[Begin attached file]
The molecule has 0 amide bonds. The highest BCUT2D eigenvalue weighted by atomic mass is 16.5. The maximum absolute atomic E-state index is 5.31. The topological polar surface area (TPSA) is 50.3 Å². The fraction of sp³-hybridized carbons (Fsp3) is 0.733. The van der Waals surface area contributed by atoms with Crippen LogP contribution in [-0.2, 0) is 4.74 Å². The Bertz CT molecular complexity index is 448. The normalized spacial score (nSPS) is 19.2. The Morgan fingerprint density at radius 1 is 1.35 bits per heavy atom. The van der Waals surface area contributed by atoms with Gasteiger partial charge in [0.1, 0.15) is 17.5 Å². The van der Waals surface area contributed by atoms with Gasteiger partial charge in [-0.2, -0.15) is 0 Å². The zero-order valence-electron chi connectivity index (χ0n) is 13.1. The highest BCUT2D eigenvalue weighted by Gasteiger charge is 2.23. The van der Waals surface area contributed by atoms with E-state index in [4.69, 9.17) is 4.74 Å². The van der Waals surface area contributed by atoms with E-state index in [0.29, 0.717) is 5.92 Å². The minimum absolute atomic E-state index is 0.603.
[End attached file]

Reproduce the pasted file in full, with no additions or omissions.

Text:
The molecule has 0 amide bonds. The highest BCUT2D eigenvalue weighted by atomic mass is 16.5. The maximum absolute atomic E-state index is 5.31. The topological polar surface area (TPSA) is 50.3 Å². The fraction of sp³-hybridized carbons (Fsp3) is 0.733. The van der Waals surface area contributed by atoms with Crippen LogP contribution in [-0.2, 0) is 4.74 Å². The Bertz CT molecular complexity index is 448. The normalized spacial score (nSPS) is 19.2. The Morgan fingerprint density at radius 1 is 1.35 bits per heavy atom. The van der Waals surface area contributed by atoms with Gasteiger partial charge in [0.1, 0.15) is 17.5 Å². The van der Waals surface area contributed by atoms with Gasteiger partial charge in [-0.2, -0.15) is 0 Å². The zero-order valence-electron chi connectivity index (χ0n) is 13.1. The highest BCUT2D eigenvalue weighted by Gasteiger charge is 2.23. The van der Waals surface area contributed by atoms with E-state index in [4.69, 9.17) is 4.74 Å². The van der Waals surface area contributed by atoms with E-state index in [0.29, 0.717) is 5.92 Å². The minimum absolute atomic E-state index is 0.603.